Biden sworn in, calls for end to ‘uncivil war’

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Vows to ‘preserve, protect and defend constitution of US —Trump promises to be back ‘in some form’

Washington

Joe Biden was sworn in as the 46th president of the United States on Wednesday, vowing to end the ‘uncivil war’ in a deeply divided country reeling from a battered economy and a raging coronavirus pandemic that has killed more than 400,000 Americans.
With his hand on a five-inch thick heirloom Bible that has been in his family for more than a century, Biden took the oath of office administered by US Chief Justice John Roberts that binds the president to “preserve, protect and defend the Constitution of the United States.”
“Through a crucible for the ages, America has been tested anew, and America has risen to the challenge,” Biden said in his inaugural address. “Today we celebrate the triumph not of a candidate but of a cause: the cause of democracy…At this hour, my friends, democracy has prevailed.”
Biden, 78, became the oldest US president in history at a scaled-back ceremony in Washington that was largely stripped of its usual pomp and circumstance, due both to the coronavirus and security concerns following the Jan. 6 assault on the US Capitol by supporters of outgoing President Donald Trump.
“Here we stand, just days after a riotous mob thought they could use violence to silence the will of the people, to stop the work on our democracy, to drive us from this sacred ground,” Biden said. “It did not happen; it will never happen. Not today, not tomorrow, not ever.”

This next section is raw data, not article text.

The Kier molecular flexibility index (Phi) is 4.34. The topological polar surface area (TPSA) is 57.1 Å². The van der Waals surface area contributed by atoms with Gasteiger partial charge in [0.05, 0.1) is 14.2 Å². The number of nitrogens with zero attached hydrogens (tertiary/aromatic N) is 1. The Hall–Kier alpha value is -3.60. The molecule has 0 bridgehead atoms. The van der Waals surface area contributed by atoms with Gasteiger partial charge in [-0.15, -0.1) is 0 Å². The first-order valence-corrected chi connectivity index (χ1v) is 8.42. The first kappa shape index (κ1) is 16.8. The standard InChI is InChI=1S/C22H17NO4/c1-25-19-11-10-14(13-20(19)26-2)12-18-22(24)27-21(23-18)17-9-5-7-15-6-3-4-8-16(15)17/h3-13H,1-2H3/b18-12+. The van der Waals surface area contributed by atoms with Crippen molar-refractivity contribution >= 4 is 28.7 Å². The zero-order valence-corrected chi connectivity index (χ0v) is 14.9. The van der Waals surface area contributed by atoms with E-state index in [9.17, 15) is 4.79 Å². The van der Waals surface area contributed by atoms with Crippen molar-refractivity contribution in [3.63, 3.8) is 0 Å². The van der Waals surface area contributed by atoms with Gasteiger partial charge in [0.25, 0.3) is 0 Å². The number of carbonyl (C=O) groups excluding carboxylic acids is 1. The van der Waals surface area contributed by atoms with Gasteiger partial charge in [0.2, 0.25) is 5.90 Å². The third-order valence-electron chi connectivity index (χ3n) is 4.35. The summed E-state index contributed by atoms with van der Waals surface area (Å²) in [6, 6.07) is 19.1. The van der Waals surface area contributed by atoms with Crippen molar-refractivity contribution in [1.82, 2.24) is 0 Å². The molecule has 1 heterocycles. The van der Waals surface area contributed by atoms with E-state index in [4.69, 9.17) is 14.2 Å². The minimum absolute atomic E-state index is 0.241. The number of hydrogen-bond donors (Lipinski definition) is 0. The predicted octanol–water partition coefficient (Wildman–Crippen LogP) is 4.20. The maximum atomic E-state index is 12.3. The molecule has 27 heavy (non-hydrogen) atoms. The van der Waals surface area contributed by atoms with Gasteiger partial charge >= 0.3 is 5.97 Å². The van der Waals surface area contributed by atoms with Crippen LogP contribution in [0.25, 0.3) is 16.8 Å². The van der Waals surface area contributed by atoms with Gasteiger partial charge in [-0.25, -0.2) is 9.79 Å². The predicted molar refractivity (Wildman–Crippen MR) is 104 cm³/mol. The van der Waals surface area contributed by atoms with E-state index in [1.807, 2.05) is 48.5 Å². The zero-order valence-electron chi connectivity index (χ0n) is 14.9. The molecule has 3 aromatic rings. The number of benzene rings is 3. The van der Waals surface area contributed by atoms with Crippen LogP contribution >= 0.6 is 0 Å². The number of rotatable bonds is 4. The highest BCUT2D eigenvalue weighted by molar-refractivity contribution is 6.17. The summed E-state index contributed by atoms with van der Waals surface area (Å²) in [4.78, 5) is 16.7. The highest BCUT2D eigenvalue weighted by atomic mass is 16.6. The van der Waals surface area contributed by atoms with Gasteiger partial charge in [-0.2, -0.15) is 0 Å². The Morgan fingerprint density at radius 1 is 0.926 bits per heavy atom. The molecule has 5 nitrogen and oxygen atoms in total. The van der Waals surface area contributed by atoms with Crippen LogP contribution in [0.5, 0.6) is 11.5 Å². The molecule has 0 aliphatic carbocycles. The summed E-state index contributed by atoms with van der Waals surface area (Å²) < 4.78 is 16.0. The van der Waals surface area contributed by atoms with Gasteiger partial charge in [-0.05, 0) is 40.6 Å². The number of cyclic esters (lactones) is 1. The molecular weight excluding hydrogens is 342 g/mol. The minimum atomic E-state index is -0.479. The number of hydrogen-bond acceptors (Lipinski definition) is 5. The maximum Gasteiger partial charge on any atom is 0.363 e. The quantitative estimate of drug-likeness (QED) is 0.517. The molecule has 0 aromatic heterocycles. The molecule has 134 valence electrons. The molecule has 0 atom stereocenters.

Trump, who never conceded the Nov. 3 election, did not mention Biden by name in his final remarks as president on Wednesday morning, when he touted his administration’s record and promised to be back “in some form.” He boarded Air Force One for the last time and headed to his Mar-a-Lago retreat in Florida.
Top Republicans, including Vice President Mike Pence and the party’s congressional leaders, attended Biden’s inauguration, along with former US Presidents Barack Obama, George W. Bush and Bill Clinton.
Biden’s running mate, Kamala Harris, the daughter of immigrants from Jamaica and India, became the first Black person, first woman and first Asian American to serve as vice president after she was sworn in by US Supreme Court Justice Sonia Sotomayor, the court’s first Latina member.
Harris used two Bibles, including one owned by Thurgood Marshall, the first Black US Supreme Court Justice.
Thousands of National Guard troops were called into the city after the siege, which left five people dead and briefly forced lawmakers into hiding. Instead of a throng of supporters, the National Mall on Wednesday was covered by nearly 200,000 flags and 56 pillars of light meant to represent people from US states and territories.
“The will of the people has been heard, and the will of the people has been heeded. We’ve learned again that democracy is precious and democracy is fragile. At this hour, my friends, democracy has prevailed,” Biden said in his inaugural speech. “Today we celebrate the triumph, not of a candidate, but of a cause. The cause of democracy.” He vowed to defeat political extremism and domestic terror. The US faces “a rise of political extremism, white supremacy, domestic terrorism, that we must confront, and we will defeat”, he said in his first speech.—Agencies

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